| Quote #4
Harry was left to ponder in silence the depths to which girls would sink to get revenge. (15.102)
Well, now, Harry, not all girls are full of revenge. Isn't Harry the one trying to go about incriminating Malfoy? Hey, wait a minute, doesn't Ron show signs of inflicting revenge on Hermione after he finds out she went on a date with Cormac? Hmm… your theory is being tested, Mr. Potter.
| Quote #5
"No, I did not. Though he had shown no hint of remorse, it was possible that he felt sorry for how he had behaved before and was resolved to turn over a fresh leaf. I chose to give him that chance." (17.112)
Dumbledore has always hoped and continues to hope for the best in people, regardless of their track record. When Voldemort returns to Hogwarts ten years after his graduation, asking for a job, Dumbledore wants to believe that he has had a change of heart. This hopefulness and willingness to believe in the good of people is what makes Dumbledore both powerful and vulnerable. And yet, we feel comforted that someone as important as he is would have this philosophy.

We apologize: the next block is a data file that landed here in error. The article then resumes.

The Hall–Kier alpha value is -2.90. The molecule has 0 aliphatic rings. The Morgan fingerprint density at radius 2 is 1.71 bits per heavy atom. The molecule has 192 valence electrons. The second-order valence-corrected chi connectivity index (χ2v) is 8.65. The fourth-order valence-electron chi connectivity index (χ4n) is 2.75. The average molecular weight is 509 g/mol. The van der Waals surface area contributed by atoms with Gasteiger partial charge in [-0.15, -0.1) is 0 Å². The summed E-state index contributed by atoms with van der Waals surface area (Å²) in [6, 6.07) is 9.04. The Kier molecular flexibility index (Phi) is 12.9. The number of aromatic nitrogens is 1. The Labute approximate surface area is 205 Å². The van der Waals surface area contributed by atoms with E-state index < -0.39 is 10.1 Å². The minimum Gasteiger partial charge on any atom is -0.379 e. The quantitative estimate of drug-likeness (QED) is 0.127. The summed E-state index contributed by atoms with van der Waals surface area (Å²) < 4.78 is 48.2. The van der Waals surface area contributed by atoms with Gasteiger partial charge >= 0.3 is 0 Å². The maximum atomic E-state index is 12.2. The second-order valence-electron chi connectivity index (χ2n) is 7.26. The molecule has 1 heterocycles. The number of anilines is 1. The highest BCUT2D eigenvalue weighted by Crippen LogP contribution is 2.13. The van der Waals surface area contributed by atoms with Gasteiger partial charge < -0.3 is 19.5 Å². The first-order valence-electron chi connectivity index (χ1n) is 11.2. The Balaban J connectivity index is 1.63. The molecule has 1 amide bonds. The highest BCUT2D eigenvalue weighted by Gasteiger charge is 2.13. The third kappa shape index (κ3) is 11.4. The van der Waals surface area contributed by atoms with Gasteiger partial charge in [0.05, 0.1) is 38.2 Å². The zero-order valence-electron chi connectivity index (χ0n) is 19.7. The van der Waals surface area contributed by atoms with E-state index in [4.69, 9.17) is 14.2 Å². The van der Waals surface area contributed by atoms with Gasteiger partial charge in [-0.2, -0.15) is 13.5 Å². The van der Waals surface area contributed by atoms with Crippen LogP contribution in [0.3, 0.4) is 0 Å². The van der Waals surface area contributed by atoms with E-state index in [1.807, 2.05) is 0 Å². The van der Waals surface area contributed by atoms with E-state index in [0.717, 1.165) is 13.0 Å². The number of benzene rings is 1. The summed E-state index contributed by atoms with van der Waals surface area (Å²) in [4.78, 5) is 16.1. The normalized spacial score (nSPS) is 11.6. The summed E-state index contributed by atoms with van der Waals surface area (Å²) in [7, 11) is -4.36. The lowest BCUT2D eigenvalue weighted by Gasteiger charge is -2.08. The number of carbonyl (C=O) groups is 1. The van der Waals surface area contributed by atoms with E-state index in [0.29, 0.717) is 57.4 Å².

| Quote #6
"Voldemort Stupefied his uncle, took his wand, and proceeded across the valley to 'the big house over the way.' There he murdered the Muggle man who had abandoned his witch mother, and, for good measure, his Muggle grandparents, thus obliterating the last of the unworthy Riddle line and revenging himself upon the father who never wanted him. Then he returned to the Gaunt hovel, performed the complex bit of magic that would implant a false memory in his uncle's mind, laid Morfin's wand beside its unconscious owner, pocketed the ancient ring he wore, and departed." (17.156)
Here we not only get a glimpse of Voldemort's greatest and most personal act of revenge, but we also see a lack of loyalty to his own Gaunt family – pureblood wizards. He doesn't want anything to do with anybody. He flies solo. What other acts of revenge, if any, do we see Voldemort execute? What does this act of revenge tell us about who he is and what he is capable of?